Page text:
Written by Mike Mignola and John Arcudi
Art by Alex Maleev
Published by Dark Horse Comics
Release Date: December 3, 2014

It seems like I’m on a paranormal sort of kick these days.

I recently started watching NBC’s Constantine. (And I just re-watched the 2005 Keanu Reeves version this weekend.) The latest issues of Tom Taylor’s Injustice: Gods Among Us have featured magical characters heavily. I was also pretty into the first issue of Gotham by Midnight, which is focused on the more occult aspects of what happens in Gotham City.

With these sort of patterns in my life, I found myself, in a way, unsurprised when the opportunity arose to check out the start of the most recent Hellboy series. Magic would have you believe there are no coincidences and since I’d always been meaning to read a Hellboy book, it only made sense that the one I started with was the one in which Hellboy gets his start as an agent for the Bureau for Paranormal Research and Defense — the B.P.R.D.

If you’re new to the franchise like me, you may need some catching up. My pre-existing knowledge of who Hellboy is and what he does has basically come from the two Ron Perlman films and a smattering of Tumblr posts, but I’ll give it a shot.

Hellboy is a demon who, as a child, was summoned by Nazi occultists in 1944 and ultimately rescued by a German professor, Trevor Butterholm, who would go on to found the B.P.R.D., an NGO basically responsible for protecting the world from paranormal threats. In Mike Mignola’s first issue, we get some of this back story but most of the narrative time is spent with Hellboy as an adult and what he deals with in the modern era.

It’s only relatively recently that Mignola has partnered up with John Arcudi to write some of these earlier stories. The two have been working on the B.P.R.D. miniseries since 2003 and 1946, a five-issue miniseries featuring an infant Hellboy, came out in 2008, followed by 1947 in 2010, and 1948 just last year in 2013.

This newest series features Hellboy on his very first mission as a BPRD agent—though I have to admit, it doesn’t feel as though there’s much new about it.

Even coming into the comic with little more than knowledge of the films, much of the ground covered in this first issue was material I felt I had already seen before, so I can only imagine that longtime Hellboy fans might find this a little frustrating.

Legacy comics are always at risk of origin story fatigue — I can only watch Thomas and Martha Wayne get shot in an alley so many times before I start to yawn — but it’s relatively rare to get that experience from a hero that’s only been around for about ten years. I really wanted to get to the action, to get to how Hellboy becomes who he is, but Mignola and Arcudi seem to be playing a much slower game as this first issue was largely set-up.

Even if I hadn’t known much about the Hellboy world, the ending to the issue isn’t incredibly compelling. I read it three times and two of the three times I kept trying to scroll further because I forgot that was where things had been left. That might speak to my short-term memory, but I do think an ending should feel like one, cliffhanger or no.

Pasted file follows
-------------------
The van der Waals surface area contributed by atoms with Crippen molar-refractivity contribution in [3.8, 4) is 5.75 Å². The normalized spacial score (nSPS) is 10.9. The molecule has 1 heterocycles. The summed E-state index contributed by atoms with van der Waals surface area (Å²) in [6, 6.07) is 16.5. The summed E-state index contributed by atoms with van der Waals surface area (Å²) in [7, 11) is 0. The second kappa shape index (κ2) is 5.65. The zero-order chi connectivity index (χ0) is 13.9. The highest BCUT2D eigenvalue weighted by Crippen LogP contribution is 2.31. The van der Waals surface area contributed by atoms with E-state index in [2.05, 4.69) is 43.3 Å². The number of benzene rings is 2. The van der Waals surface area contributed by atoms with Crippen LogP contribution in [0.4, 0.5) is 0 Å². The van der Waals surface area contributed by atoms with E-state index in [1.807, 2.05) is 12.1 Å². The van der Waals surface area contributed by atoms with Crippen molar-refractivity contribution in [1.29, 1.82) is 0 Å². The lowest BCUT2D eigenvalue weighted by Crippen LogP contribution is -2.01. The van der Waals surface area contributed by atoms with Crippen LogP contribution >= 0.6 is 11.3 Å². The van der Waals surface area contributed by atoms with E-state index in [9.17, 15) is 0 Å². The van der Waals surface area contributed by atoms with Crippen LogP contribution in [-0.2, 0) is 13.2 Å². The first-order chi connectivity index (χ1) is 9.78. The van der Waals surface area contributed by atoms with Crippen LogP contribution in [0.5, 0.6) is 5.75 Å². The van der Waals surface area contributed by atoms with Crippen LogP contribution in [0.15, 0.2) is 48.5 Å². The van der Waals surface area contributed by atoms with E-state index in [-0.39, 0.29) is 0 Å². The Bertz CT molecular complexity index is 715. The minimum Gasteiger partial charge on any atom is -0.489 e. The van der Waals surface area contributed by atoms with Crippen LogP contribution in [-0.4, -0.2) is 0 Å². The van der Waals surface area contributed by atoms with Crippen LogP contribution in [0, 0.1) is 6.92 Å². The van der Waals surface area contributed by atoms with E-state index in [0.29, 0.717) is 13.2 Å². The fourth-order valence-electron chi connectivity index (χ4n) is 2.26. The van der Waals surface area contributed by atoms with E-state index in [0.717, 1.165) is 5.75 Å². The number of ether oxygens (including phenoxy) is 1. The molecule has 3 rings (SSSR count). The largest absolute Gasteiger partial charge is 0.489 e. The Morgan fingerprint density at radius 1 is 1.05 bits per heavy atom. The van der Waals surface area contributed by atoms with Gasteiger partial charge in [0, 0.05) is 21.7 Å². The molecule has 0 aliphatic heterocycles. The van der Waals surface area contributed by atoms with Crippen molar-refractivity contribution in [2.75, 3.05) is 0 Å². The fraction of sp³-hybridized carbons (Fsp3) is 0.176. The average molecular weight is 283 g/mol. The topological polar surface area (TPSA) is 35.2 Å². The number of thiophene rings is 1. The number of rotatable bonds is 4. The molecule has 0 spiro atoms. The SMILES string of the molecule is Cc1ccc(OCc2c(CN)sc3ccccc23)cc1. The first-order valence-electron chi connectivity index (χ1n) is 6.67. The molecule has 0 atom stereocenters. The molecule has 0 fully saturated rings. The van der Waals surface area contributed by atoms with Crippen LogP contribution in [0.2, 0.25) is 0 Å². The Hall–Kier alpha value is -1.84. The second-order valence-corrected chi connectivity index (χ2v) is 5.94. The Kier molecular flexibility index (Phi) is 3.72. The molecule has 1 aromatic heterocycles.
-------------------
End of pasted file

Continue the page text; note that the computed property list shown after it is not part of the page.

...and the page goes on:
In a similar fashion, the content of the issue itself fell a bit flat for me as well. Everything happened exactly as I expected it to and was just a little bit too true to form when it comes to the paranormal or the supernatural. It ticks all the trope boxes but never takes the next step of subverting, diverting, or even lamp-shading them. This isn’t to say that a book can’t have tropes in it or that all narratives have to be experimental, but I don’t think it unreasonable to expect some deviation from the norm, especially in a title that’s about exactly that — the paranormal.

Still, even with tropes aside, the issue is successful in setting the mood for the rest of the series — and much of that has to do with artist Alex Maleev. Readers likely know him from his work on Daredevil or his depiction of the famous ending to Marvel’s Civil War event. He’s worked on Hellboy before, having done a single issue in 2003 — and I imagine I’m going to have to go and look that issue up later, because he’s really nailed the atmosphere.

One of the many distinctive things about Hellboy has been Mike Mignola’s artistic style, so I was a bit disappointed that my first venture into the franchise would be on a book that was drawn by someone else. Maleev, as expected, more than made up for it. He’s got a great sense of shadow, which he uses in some fascinating ways.

Agent Archie Muraro, for example, is drawn such that you almost never see his eyes, and instead only get the shadow created by his very heavy brow. It’s an incredibly effective technique that characterizes the agent while contributing to the shadowy nature and feel of a supernatural comic. Read the issue a couple times and you’ll notice exactly how much of the page is dictated by a shadow and yet not dominated by it. There’s not a single point where it feels overdone or pandering for an effect, which I think is quite a feat.

Hellboy and the B.P.R.D. #1 is, in my mind, an opening narration. It’s not badly written or badly crafted, but it also doesn’t really do what a first issue should. I was left waiting for something to happen rather than wanting to know what would happen next. There’s certainly potential for the series to move forward, now that all the pieces are in play, but this issue alone might not be compelling enough for a new fan and likely won’t bring anything new to an old one.

Verdict: 6.0/10




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